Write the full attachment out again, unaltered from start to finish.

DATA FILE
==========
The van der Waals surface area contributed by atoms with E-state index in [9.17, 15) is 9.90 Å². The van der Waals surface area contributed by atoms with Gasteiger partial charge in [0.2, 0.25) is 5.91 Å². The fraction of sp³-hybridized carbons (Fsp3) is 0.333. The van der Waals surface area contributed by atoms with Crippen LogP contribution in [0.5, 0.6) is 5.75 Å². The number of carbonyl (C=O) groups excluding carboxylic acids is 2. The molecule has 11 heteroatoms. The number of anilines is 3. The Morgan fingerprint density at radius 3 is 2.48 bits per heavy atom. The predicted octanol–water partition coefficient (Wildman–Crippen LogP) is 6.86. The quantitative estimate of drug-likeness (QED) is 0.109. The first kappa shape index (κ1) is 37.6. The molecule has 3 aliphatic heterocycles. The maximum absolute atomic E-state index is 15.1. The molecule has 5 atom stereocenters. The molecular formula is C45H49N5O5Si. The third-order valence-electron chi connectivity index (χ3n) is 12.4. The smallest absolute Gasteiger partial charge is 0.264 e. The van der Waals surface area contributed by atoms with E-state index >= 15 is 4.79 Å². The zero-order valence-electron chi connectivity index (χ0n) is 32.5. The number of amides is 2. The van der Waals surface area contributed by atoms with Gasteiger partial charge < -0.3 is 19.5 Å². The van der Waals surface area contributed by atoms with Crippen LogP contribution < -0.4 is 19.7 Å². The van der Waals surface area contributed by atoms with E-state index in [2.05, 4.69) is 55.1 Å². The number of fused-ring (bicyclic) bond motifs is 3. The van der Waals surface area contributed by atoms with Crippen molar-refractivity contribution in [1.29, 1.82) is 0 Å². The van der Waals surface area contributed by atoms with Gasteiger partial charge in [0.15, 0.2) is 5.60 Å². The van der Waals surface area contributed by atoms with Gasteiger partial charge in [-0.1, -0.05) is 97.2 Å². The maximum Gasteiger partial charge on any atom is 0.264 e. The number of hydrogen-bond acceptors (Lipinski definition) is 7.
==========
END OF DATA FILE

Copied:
The van der Waals surface area contributed by atoms with E-state index in [9.17, 15) is 9.90 Å². The van der Waals surface area contributed by atoms with Gasteiger partial charge in [0.2, 0.25) is 5.91 Å². The fraction of sp³-hybridized carbons (Fsp3) is 0.333. The van der Waals surface area contributed by atoms with Crippen LogP contribution in [0.5, 0.6) is 5.75 Å². The number of carbonyl (C=O) groups excluding carboxylic acids is 2. The molecule has 11 heteroatoms. The number of anilines is 3. The Morgan fingerprint density at radius 3 is 2.48 bits per heavy atom. The predicted octanol–water partition coefficient (Wildman–Crippen LogP) is 6.86. The quantitative estimate of drug-likeness (QED) is 0.109. The first kappa shape index (κ1) is 37.6. The molecule has 3 aliphatic heterocycles. The maximum absolute atomic E-state index is 15.1. The molecule has 5 atom stereocenters. The molecular formula is C45H49N5O5Si. The third-order valence-electron chi connectivity index (χ3n) is 12.4. The smallest absolute Gasteiger partial charge is 0.264 e. The van der Waals surface area contributed by atoms with E-state index >= 15 is 4.79 Å². The zero-order valence-electron chi connectivity index (χ0n) is 32.5. The number of amides is 2. The van der Waals surface area contributed by atoms with Gasteiger partial charge < -0.3 is 19.5 Å². The van der Waals surface area contributed by atoms with Crippen LogP contribution < -0.4 is 19.7 Å². The van der Waals surface area contributed by atoms with E-state index in [2.05, 4.69) is 55.1 Å². The number of fused-ring (bicyclic) bond motifs is 3. The van der Waals surface area contributed by atoms with Crippen molar-refractivity contribution in [1.29, 1.82) is 0 Å². The van der Waals surface area contributed by atoms with Gasteiger partial charge in [0.15, 0.2) is 5.60 Å². The van der Waals surface area contributed by atoms with Gasteiger partial charge in [-0.1, -0.05) is 97.2 Å². The maximum Gasteiger partial charge on any atom is 0.264 e. The number of hydrogen-bond acceptors (Lipinski definition) is 7.